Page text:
Bridgeport Man Sentenced to More Than 3 Years n Federal Prison for Gang-Related Drug Sales
Leonard C Boyle, United States Attorney for the District of Connecticut, announced that ANTHONY GILCHRIST, 32, of Bridgeport, was sentenced today by U.S. District Judge Vanessa L. Bryant in Hartford to 37 months of imprisonment, followed by three years of supervised release, for distributing heroin and fentanyl.
According to court documents and statements made in court, the FBI, ATF, DEA, U.S. Marshals Service and Bridgeport Police have been investigating multiple Bridgeport-based gangs, including the “Greene Homes Boyz” (“GHB/Hotz”), a gang based in the Charles F. Greene Homes Housing Complex in Bridgeport’s North End, whose members and associates distributed heroin, crack cocaine, marijuana and Percocet pills; committed numerous acts of violence against rival gang members and other individuals, and celebrated their criminal conduct on social media websites such as Facebook and YouTube. GHB/Hotz members and associates also committed acts of intimidation and made threats to deter potential witnesses to their crimes and to protect gang members and associates from detection and prosecution by law enforcement authorities.
In January and February 2020, investigators made controlled purchases of a mixture of heroin and fentanyl from Gilchrist at the Greene Homes Housing Complex. Gilchrist was a member or associate of GHB/Hotz who had recently been released from state custody after receiving a 15-year jail sentence, suspended after eight years, for selling narcotics.
Gilchrist was arrested on March 13, 2020. On November 20, 2020, he pleaded guilty to one count of possession with intent to distribute heroin and fentanyl.
This ongoing investigation is being conducted by ATF, the FBI’s Safe Streets and Violent Crimes Task Forces, DEA, U.S. Marshals Service, Bridgeport Police Department, Connecticut State Police and the Bridgeport State’s Attorney’s Office, with the assistance of the U.S. Postal Inspection Service, Connecticut Forensic Science Laboratory and the Naugatuck Police Department. The case is being prosecuted by Assistant U.S. Attorneys, Rahul Kale, Jocelyn C. Kaoutzanis, Karen L. Peck and Stephanie T. Levick.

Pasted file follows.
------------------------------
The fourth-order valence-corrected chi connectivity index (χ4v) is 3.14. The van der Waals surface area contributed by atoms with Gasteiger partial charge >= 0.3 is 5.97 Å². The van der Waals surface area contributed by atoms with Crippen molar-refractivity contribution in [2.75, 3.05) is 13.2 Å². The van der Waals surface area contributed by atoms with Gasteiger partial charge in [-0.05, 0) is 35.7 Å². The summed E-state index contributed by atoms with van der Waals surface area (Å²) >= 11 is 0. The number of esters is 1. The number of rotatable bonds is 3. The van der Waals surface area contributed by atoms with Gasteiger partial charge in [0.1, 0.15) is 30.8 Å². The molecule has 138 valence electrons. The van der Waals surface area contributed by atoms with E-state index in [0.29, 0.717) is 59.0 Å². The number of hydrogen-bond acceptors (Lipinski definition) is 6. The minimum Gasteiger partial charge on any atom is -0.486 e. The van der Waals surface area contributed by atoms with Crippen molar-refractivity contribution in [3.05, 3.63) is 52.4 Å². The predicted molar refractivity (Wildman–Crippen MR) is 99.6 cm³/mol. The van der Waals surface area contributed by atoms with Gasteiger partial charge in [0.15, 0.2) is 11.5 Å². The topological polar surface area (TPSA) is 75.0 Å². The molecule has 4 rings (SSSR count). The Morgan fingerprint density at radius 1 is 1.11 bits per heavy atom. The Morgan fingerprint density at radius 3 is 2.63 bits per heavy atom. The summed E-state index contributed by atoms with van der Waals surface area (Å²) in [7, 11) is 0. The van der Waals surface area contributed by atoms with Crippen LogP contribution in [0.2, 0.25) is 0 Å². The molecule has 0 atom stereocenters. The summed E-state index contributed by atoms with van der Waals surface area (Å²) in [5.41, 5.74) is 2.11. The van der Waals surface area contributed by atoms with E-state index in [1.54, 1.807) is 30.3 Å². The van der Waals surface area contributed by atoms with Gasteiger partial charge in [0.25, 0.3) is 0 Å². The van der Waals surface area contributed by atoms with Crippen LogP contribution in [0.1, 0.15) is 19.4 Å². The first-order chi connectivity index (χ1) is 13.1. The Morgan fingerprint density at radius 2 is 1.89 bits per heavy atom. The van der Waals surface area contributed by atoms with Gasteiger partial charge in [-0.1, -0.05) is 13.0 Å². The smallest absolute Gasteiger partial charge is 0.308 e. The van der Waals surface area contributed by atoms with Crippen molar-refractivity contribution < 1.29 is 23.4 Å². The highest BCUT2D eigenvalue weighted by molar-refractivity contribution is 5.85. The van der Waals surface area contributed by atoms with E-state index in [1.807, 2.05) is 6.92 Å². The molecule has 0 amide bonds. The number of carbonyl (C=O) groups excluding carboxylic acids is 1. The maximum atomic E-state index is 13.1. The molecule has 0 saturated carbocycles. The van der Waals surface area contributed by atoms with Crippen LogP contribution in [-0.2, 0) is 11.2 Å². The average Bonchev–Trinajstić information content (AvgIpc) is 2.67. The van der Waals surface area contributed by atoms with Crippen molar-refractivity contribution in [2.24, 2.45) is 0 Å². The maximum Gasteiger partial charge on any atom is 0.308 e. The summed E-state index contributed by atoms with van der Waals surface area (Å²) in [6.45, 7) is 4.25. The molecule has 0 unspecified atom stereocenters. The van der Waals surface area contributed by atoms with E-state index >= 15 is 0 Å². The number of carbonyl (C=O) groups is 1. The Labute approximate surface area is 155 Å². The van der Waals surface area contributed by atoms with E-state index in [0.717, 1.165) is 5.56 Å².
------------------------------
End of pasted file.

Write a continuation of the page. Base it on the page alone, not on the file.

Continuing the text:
This prosecution is a part of the Justice’s Department’s Project Safe Neighborhoods (PSN), Project Longevity and Organized Crime Drug Enforcement Task Forces (OCDETF) programs.
PSN is the centerpiece of the Department of Justice’s violent crime reduction efforts. PSN is an evidence-based program proven to be effective at reducing violent crime. Through PSN, a broad spectrum of stakeholders work together to identify the most pressing violent crime problems in the community and develop comprehensive solutions to address them. As part of this strategy, PSN focuses enforcement efforts on the most violent offenders and partners with locally based prevention and reentry programs for lasting reductions in crime.
Project Longevity is a comprehensive initiative to reduce gun violence in Connecticut’s major cities. Through Project Longevity, community members and law enforcement directly engage with members of groups that are prone to commit violence and deliver a community message against violence, a law enforcement message about the consequences of further violence and an offer of help for those who want it. If a group member elects to engage in gun violence, the focused attention of federal, state and local law enforcement will be directed at that entire group.
OCDETF identifies, disrupts and dismantles drug traffickers, money launderers, gangs and transnational criminal organizations through a prosecutor-led and intelligence-driven approach that leverages the strengths of federal, state and local law enforcement agencies. Additional information about the OCDETF Program can be found at https://www.justice.gov/OCDETF.